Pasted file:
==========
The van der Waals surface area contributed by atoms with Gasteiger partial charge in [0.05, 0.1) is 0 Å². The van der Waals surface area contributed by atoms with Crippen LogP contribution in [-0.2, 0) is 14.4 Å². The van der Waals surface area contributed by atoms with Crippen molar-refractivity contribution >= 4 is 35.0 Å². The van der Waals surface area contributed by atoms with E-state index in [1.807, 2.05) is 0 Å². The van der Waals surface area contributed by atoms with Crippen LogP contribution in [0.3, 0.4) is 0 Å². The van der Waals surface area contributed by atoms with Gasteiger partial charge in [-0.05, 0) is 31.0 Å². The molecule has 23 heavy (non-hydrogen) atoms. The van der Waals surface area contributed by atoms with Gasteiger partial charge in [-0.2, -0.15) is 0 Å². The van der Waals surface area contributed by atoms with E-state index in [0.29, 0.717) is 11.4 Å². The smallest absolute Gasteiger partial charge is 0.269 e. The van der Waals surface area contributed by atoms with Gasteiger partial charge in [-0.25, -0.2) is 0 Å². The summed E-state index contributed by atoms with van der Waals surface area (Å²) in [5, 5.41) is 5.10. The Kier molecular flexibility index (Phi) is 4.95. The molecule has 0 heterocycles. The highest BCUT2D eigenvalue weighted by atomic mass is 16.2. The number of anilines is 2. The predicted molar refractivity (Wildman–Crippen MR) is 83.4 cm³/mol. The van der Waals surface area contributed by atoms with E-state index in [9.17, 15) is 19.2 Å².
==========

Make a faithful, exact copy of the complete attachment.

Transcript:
The van der Waals surface area contributed by atoms with Gasteiger partial charge in [0.05, 0.1) is 0 Å². The van der Waals surface area contributed by atoms with Crippen LogP contribution in [-0.2, 0) is 14.4 Å². The van der Waals surface area contributed by atoms with Crippen molar-refractivity contribution >= 4 is 35.0 Å². The van der Waals surface area contributed by atoms with E-state index in [1.807, 2.05) is 0 Å². The van der Waals surface area contributed by atoms with Crippen LogP contribution in [0.3, 0.4) is 0 Å². The van der Waals surface area contributed by atoms with Gasteiger partial charge in [-0.05, 0) is 31.0 Å². The molecule has 23 heavy (non-hydrogen) atoms. The van der Waals surface area contributed by atoms with Gasteiger partial charge in [-0.2, -0.15) is 0 Å². The van der Waals surface area contributed by atoms with E-state index in [0.29, 0.717) is 11.4 Å². The smallest absolute Gasteiger partial charge is 0.269 e. The van der Waals surface area contributed by atoms with Gasteiger partial charge in [-0.25, -0.2) is 0 Å². The summed E-state index contributed by atoms with van der Waals surface area (Å²) in [5, 5.41) is 5.10. The Kier molecular flexibility index (Phi) is 4.95. The molecule has 0 heterocycles. The highest BCUT2D eigenvalue weighted by atomic mass is 16.2. The number of anilines is 2. The predicted molar refractivity (Wildman–Crippen MR) is 83.4 cm³/mol. The van der Waals surface area contributed by atoms with E-state index in [9.17, 15) is 19.2 Å².